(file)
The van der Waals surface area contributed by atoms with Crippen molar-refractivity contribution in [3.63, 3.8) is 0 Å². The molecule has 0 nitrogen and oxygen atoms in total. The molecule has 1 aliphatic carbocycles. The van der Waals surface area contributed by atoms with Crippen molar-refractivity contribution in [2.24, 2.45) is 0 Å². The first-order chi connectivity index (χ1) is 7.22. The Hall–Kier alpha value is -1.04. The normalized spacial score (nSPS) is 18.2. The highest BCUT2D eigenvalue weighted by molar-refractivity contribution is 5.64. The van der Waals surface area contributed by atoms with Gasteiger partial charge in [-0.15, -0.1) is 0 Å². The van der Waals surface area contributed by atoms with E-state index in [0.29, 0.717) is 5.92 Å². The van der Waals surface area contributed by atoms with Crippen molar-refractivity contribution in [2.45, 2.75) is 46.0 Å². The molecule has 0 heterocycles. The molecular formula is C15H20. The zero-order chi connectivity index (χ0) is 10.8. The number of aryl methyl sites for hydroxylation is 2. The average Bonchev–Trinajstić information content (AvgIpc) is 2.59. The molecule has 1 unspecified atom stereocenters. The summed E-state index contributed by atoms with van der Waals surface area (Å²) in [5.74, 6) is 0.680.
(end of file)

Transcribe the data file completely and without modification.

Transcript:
The van der Waals surface area contributed by atoms with Crippen molar-refractivity contribution in [3.63, 3.8) is 0 Å². The molecule has 0 nitrogen and oxygen atoms in total. The molecule has 1 aliphatic carbocycles. The van der Waals surface area contributed by atoms with Crippen molar-refractivity contribution in [2.24, 2.45) is 0 Å². The first-order chi connectivity index (χ1) is 7.22. The Hall–Kier alpha value is -1.04. The normalized spacial score (nSPS) is 18.2. The highest BCUT2D eigenvalue weighted by molar-refractivity contribution is 5.64. The van der Waals surface area contributed by atoms with Gasteiger partial charge in [-0.15, -0.1) is 0 Å². The van der Waals surface area contributed by atoms with E-state index in [0.29, 0.717) is 5.92 Å². The van der Waals surface area contributed by atoms with Crippen molar-refractivity contribution in [2.45, 2.75) is 46.0 Å². The molecule has 0 heterocycles. The molecular formula is C15H20. The zero-order chi connectivity index (χ0) is 10.8. The number of aryl methyl sites for hydroxylation is 2. The average Bonchev–Trinajstić information content (AvgIpc) is 2.59. The molecule has 1 unspecified atom stereocenters. The summed E-state index contributed by atoms with van der Waals surface area (Å²) in [5.74, 6) is 0.680.